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Low back pain surgery

Four-year follow-up of surgical versus non-surgical therapy for chronic low back pain.

Ann Rheum Dis*. 2010;69:1643-1648.

Surgery is not superior to a short, intensive cognitive and exercise intervention among patients with common low back pain. This research suggests that surgical treatment for chronic low back pain may be overused. Nearly 80% of  patients continue to experience some pain or disability at 1 year following their initial clinic visit for low back pain. In a more recent study of 973 primary care patients with less than 2 weeks of low back pain, the rates of returning to work were approximately 50% at 14 days and 83% at 3 months.  The fact that many patients have lingering symptoms, in combination with the introduction and promotion of new surgical techniques and equipment, has led to an explosive increase in the use of surgery for low back pain.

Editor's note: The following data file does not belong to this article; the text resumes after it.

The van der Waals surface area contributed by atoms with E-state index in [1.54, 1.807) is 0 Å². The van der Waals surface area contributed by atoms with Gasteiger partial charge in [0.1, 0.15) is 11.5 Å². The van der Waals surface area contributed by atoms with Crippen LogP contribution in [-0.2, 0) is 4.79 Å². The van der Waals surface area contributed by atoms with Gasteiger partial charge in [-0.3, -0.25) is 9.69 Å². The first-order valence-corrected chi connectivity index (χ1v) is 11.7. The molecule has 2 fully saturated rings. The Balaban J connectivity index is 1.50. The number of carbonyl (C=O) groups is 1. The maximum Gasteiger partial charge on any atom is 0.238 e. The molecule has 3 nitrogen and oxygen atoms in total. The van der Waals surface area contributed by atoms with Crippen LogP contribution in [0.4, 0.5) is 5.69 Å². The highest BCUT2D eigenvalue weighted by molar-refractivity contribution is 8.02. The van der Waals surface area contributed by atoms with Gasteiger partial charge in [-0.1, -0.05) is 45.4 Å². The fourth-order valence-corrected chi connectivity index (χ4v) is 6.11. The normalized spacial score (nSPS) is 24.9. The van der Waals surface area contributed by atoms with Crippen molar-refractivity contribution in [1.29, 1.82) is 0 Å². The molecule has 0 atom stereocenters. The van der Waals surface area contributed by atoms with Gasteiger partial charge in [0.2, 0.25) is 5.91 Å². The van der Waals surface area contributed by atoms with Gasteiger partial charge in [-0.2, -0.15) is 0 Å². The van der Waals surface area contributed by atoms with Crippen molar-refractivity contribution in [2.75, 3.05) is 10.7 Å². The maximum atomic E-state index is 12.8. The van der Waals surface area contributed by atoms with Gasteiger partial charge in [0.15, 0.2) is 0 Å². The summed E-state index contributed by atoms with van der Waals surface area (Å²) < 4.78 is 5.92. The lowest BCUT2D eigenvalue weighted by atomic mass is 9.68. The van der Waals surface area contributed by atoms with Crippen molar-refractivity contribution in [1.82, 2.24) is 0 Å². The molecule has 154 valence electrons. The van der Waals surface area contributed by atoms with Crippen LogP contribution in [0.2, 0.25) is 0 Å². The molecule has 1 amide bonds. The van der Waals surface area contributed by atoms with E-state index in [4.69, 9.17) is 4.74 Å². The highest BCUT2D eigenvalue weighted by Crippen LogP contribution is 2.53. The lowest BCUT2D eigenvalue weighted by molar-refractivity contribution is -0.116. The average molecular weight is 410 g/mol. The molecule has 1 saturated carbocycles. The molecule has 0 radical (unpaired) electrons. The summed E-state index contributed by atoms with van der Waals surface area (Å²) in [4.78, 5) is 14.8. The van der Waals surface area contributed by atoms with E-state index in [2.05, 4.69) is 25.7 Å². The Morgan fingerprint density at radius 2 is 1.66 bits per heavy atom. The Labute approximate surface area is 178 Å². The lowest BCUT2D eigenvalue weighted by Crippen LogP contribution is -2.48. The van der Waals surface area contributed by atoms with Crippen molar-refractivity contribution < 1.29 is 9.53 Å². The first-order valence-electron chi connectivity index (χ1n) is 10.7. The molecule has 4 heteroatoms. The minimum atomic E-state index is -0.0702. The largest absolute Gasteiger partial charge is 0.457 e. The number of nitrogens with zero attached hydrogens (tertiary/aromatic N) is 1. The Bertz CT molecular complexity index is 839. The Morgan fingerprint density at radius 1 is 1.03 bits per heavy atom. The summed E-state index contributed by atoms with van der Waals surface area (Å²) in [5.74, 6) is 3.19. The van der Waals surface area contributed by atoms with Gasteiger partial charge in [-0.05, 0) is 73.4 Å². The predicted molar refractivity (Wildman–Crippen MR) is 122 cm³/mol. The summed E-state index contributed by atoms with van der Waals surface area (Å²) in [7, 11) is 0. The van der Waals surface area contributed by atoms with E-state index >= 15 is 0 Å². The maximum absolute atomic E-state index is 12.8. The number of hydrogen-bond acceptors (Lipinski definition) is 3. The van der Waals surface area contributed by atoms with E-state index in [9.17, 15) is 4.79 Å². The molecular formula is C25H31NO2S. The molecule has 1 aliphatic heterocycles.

Surgery did not improve pain or disability compared with usual care on intent-to-treat analysis.  Prescribed exercises with chronic low back pain found that outcomes were similar in the surgical and nonsurgical groups. 

Clinical Pearls – More than one fourth of Americans have experienced significant back pain in the past 3 months, and the total cost of low back pain exceeds $100 billion per year in the United States alone; – Surgical treatment of low back pain has become more prevalent; – In the current study, an intensive, brief program of cognitive and exercise treatment produced similar outcomes as surgical treatment of chronic low back pain; – The current study is in accord with previous systematic reviews of treatment for low back pain without significant anatomic changes (such as spinal stenosis) or symptoms (such as radiculopathy); and – Further research could highlight how to use elements of the intensive back rehabilitation program in everyday practice.

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